I now work in the emergency department at The Medical Center, and we take care of everything that comes in--we have to as law tells us we must care for people without regard for payment. …
Everyday I see the attitudes: You must take care of me and do what I want because I am the patient and the patient is always right…. We see the above expectation that they are owed everything to get healthy, even if they smoke, drink too much, eat too much, don't take their medicines or follow doctor's orders--it is their right!
We will only get out of this mess--high healthcare costs and everything else--when we get common sense back in play, when folks realize that we live in an imperfect world, and that pain and disease happen; when we get real legal reform and a loser-pays system. When folks have realistic choices of health insurance options---everyone doesn't need a Ferrari of health insurance--most do fine with a Ford or Chevy...
And that’s just a few perspectives among many. Go here and here to read many more comments about the stories that ran Sunday and Monday – and join the conversation if you like.
Monday, September 22, 2008
Please consider sharing your own birth story on the mom2mom forum. To launch the discussion, Elaine Mills, chapter leader for the International Cesarean Awareness Network of Atlanta, shares her story of the “cascading interventions” that led to a Caesarean in her first pregnancy, along with the story of her most recent VBAC (or vaginal birth after Caesarean) with her third child after two prior Caesareans.
Here’s a list of the risks and benefits associated with VBAC, according to the American College of Obstetricians and Gynecologists July 2004 Practice Bulletin:
Benefits of VBAC over repeat Caesarean
Generally, successful VBAC is associated with:
Shorter maternal hospitalizations
Less blood loss and fewer transfusions
Fewer thromboembolic events
Can avoid risks of multiple Caesarean deliveries including an increased risk of placenta previa and accreta
Risks of VBAC
A failed trial of labor may be associated with major maternal complications such as:
Increased maternal infection and the need for transfusion
Neonatal morbidity also is increased with a trial of labor
Although the incidence of perinatal death is low (generally less than 1 percent), it is more likely to occur during a trial of labor than an elective Caesarean
ACOG also says that more research is needed to help assess the risks and benefits of VBAC: The bulletin says “Despite thousands of citations in the world’s literature, there are currently no randomized trials comparing maternal or neonatal outcomes for both repeat cesarean delivery and VBAC. Intead, VBAC recommendations have been based on data from large clinical series suggesting the benefits of VBAC outweigh the risks in most women with a previous low-transverse cesarean delivery. Most have been conducted in university or tertiary-level centers with full-time in-house obstetric and anesthesia coverage. Only a few studies have documented the relative safety of VBAC in smaller community hospitals or facilities where resources may be more limited.”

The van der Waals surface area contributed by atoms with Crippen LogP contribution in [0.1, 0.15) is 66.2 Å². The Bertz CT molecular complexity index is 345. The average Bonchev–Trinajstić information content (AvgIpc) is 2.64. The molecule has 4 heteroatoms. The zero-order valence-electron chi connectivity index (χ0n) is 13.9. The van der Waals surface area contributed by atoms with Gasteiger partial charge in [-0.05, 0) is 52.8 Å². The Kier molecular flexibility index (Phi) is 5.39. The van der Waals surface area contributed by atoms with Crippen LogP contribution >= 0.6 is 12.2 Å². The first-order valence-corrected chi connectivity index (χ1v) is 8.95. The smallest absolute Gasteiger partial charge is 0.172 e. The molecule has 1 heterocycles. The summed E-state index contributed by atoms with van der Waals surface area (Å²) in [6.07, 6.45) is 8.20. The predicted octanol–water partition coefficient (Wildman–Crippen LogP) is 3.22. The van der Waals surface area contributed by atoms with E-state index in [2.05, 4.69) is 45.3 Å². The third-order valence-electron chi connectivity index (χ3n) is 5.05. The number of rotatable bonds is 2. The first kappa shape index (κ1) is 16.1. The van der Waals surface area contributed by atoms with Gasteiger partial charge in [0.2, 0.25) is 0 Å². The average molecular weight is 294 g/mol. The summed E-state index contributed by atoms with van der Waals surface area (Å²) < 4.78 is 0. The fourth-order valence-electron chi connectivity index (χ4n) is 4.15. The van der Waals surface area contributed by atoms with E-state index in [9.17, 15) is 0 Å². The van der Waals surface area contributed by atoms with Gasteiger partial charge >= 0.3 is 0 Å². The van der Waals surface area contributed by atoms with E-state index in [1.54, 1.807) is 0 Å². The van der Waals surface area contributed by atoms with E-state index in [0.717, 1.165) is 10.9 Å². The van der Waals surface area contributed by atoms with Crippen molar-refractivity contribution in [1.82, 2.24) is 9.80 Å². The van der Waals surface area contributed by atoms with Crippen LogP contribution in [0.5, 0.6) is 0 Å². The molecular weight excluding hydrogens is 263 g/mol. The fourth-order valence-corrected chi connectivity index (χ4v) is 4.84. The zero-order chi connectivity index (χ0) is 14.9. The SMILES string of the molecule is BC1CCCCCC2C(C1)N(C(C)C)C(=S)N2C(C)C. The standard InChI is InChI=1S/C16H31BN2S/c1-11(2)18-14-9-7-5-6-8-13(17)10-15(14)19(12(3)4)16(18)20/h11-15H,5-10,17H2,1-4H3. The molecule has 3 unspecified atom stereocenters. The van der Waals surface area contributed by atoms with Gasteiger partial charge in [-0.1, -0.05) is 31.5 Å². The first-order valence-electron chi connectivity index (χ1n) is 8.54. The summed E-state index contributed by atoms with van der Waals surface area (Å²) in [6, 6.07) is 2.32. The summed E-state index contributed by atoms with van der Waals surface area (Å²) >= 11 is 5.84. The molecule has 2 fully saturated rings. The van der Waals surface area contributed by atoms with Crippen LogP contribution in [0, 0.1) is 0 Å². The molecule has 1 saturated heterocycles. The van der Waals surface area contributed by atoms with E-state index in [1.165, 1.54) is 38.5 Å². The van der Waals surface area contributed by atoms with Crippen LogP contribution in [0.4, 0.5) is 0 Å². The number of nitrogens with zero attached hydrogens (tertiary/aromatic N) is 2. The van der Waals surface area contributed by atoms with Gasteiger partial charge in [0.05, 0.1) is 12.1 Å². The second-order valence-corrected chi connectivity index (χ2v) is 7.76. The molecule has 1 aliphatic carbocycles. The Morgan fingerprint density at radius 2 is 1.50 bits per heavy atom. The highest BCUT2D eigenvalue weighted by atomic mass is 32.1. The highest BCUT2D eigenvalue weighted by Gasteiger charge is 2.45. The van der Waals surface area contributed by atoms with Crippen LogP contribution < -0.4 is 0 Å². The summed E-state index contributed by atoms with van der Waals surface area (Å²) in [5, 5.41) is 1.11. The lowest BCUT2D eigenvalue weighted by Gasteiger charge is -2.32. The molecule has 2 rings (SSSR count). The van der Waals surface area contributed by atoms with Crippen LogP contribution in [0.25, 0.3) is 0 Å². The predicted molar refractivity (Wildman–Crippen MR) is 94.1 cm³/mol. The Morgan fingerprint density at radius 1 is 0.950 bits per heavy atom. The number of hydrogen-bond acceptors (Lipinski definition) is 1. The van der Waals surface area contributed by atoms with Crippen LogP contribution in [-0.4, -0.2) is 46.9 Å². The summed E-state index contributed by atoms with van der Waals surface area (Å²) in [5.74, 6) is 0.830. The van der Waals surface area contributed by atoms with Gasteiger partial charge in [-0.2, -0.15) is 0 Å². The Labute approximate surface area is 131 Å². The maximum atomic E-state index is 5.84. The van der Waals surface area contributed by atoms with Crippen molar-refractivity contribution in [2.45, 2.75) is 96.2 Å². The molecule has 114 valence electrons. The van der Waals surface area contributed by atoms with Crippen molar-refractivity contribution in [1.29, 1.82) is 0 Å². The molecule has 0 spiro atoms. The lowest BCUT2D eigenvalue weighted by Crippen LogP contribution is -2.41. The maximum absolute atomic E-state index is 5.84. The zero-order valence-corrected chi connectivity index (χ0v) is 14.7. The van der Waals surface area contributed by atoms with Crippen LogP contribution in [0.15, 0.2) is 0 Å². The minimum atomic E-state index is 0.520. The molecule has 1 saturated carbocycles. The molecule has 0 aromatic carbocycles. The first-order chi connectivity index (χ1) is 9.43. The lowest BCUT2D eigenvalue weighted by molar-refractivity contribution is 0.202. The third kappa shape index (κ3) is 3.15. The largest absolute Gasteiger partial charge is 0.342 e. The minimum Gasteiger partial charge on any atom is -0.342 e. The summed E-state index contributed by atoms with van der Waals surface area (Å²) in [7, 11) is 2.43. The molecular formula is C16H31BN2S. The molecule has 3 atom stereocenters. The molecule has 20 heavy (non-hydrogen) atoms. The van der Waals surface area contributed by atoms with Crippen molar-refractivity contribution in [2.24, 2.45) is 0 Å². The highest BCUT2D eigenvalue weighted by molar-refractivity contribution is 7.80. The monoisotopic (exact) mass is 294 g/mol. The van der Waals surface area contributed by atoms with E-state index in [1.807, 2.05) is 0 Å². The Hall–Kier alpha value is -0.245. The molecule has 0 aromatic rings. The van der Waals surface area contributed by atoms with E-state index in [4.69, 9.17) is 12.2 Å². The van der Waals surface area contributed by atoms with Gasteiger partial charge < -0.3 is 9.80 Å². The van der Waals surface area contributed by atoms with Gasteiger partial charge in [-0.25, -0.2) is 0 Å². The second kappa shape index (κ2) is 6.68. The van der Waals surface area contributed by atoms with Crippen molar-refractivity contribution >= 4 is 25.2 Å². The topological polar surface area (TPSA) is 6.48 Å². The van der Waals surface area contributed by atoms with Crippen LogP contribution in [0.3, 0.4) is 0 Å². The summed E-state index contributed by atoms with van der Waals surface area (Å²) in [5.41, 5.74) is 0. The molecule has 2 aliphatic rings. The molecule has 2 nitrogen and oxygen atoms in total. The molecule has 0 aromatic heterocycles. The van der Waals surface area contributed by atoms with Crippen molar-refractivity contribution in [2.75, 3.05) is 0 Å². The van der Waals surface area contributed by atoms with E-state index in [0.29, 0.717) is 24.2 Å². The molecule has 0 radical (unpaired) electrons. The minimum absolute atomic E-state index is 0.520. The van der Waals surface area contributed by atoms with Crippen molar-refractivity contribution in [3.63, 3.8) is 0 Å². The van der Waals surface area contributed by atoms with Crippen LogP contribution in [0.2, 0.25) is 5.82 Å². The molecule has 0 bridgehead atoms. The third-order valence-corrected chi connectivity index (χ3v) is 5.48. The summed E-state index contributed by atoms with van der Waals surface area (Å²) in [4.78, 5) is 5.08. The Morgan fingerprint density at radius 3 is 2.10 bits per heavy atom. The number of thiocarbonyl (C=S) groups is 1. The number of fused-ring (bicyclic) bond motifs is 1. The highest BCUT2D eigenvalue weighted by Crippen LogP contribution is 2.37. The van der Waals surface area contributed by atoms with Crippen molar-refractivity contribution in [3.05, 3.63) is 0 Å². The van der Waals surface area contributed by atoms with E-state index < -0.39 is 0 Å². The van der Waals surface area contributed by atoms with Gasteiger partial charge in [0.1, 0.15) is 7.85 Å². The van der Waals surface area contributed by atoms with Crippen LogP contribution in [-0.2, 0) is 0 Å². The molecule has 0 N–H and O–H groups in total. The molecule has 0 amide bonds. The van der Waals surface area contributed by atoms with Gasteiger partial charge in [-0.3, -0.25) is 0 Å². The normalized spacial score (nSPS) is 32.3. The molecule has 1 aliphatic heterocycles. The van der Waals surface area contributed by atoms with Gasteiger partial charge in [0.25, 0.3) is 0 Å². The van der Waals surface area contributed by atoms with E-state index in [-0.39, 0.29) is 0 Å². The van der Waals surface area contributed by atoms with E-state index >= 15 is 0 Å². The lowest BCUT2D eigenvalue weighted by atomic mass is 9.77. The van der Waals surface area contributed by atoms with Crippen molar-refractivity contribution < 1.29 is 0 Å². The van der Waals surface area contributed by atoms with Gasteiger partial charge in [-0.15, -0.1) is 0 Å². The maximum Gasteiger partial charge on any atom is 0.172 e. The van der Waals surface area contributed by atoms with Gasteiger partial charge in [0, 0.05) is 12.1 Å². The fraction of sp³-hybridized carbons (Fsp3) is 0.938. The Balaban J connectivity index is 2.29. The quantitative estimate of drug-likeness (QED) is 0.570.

Any opinions on ACOG’s assessment of VBAC safety? Weigh in with a comment.
Sunday, September 21, 2008
Several of the experts cited in the article offered their suggestions for mothers-to-be regarding good pregnancy and childbirth books and videos. Their suggestions follow. In addition, Columbus mother Katy McRae, who is expecting her second child any day now, shares her story of how she was pushed toward a Caesarean she now believes was probably unnecessary. This is an online feature only, so be sure to take a look. And then, if you have the time or inspiration, consider sharing your own birth story on the mom2mom forum. To launch the discussion, Elaine Mills, chapter leader for the International Cesarean Awareness Network of Atlanta, shares her story of the “cascading interventions” that led to a Caesarean in her first pregnancy, along with the story of her most recent VBAC (or vaginal birth after Caesarean) with her third child after two prior Caesareans. Go to the Ledger's mom2mom site, click on forums and scroll WAY down to "Labor and Delivery: birth stories" to read Elaine's story.
Then coming tomorrow, we’ll have a final story that looks specifically at the reasons VBAC is becoming a rare option in Columbus.
But first, four sets of reading suggestions (preceded by the person recommending them). Feel free to comment on these suggestions or offer some of your own.:
Melissa Terry Flynn, a certified nurse-midwife with Obstetric and Gynecologic Associates of Columbus:
“My favorite books are ‘Gentle Birth Choices’ by Barbara Harper and ‘Ina May’s Guide to Childbirth’ by Ina May Gaskin.
‘Gentle Birth’ has a DVD of the same name, and ‘The Business of Being Born’ ” is great.